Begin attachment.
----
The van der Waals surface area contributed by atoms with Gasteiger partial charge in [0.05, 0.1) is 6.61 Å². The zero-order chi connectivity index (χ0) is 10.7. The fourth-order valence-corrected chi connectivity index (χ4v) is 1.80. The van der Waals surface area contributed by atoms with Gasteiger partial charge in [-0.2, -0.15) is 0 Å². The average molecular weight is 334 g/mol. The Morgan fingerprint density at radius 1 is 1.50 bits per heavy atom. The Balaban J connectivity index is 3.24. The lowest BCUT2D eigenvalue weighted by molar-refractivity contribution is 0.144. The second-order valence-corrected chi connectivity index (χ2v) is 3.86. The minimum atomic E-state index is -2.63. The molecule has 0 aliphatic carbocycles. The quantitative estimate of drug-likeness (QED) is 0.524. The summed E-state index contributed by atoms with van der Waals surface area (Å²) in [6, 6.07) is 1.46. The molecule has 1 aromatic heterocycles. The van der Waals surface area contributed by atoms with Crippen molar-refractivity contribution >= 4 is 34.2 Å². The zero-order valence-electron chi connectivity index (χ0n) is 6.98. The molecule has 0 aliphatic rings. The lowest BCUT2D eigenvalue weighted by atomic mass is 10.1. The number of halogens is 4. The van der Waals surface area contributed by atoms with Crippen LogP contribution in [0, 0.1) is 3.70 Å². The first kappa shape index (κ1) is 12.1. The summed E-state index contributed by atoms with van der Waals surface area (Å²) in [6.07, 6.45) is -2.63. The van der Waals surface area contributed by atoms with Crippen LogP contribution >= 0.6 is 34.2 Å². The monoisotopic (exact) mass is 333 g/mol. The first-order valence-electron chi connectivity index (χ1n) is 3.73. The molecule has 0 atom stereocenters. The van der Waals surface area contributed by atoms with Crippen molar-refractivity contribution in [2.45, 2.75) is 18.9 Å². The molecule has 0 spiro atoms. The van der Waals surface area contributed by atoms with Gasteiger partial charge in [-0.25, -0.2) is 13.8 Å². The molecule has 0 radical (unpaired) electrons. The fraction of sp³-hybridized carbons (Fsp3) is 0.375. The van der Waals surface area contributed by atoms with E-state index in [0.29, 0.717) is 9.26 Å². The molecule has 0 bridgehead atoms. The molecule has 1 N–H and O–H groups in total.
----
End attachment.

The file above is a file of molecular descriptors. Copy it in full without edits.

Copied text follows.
The van der Waals surface area contributed by atoms with Gasteiger partial charge in [0.05, 0.1) is 6.61 Å². The zero-order chi connectivity index (χ0) is 10.7. The fourth-order valence-corrected chi connectivity index (χ4v) is 1.80. The van der Waals surface area contributed by atoms with Gasteiger partial charge in [-0.2, -0.15) is 0 Å². The average molecular weight is 334 g/mol. The Morgan fingerprint density at radius 1 is 1.50 bits per heavy atom. The Balaban J connectivity index is 3.24. The lowest BCUT2D eigenvalue weighted by molar-refractivity contribution is 0.144. The second-order valence-corrected chi connectivity index (χ2v) is 3.86. The minimum atomic E-state index is -2.63. The molecule has 0 aliphatic carbocycles. The quantitative estimate of drug-likeness (QED) is 0.524. The summed E-state index contributed by atoms with van der Waals surface area (Å²) in [6, 6.07) is 1.46. The molecule has 1 aromatic heterocycles. The van der Waals surface area contributed by atoms with Crippen molar-refractivity contribution >= 4 is 34.2 Å². The zero-order valence-electron chi connectivity index (χ0n) is 6.98. The molecule has 0 aliphatic rings. The lowest BCUT2D eigenvalue weighted by atomic mass is 10.1. The number of halogens is 4. The van der Waals surface area contributed by atoms with Crippen LogP contribution in [0, 0.1) is 3.70 Å². The first kappa shape index (κ1) is 12.1. The summed E-state index contributed by atoms with van der Waals surface area (Å²) in [6.07, 6.45) is -2.63. The van der Waals surface area contributed by atoms with Crippen LogP contribution >= 0.6 is 34.2 Å². The monoisotopic (exact) mass is 333 g/mol. The first-order valence-electron chi connectivity index (χ1n) is 3.73. The molecule has 0 atom stereocenters. The van der Waals surface area contributed by atoms with Crippen molar-refractivity contribution in [2.45, 2.75) is 18.9 Å². The molecule has 0 spiro atoms. The van der Waals surface area contributed by atoms with Gasteiger partial charge in [-0.25, -0.2) is 13.8 Å². The molecule has 0 radical (unpaired) electrons. The fraction of sp³-hybridized carbons (Fsp3) is 0.375. The van der Waals surface area contributed by atoms with E-state index in [0.29, 0.717) is 9.26 Å². The molecule has 0 bridgehead atoms. The molecule has 1 N–H and O–H groups in total.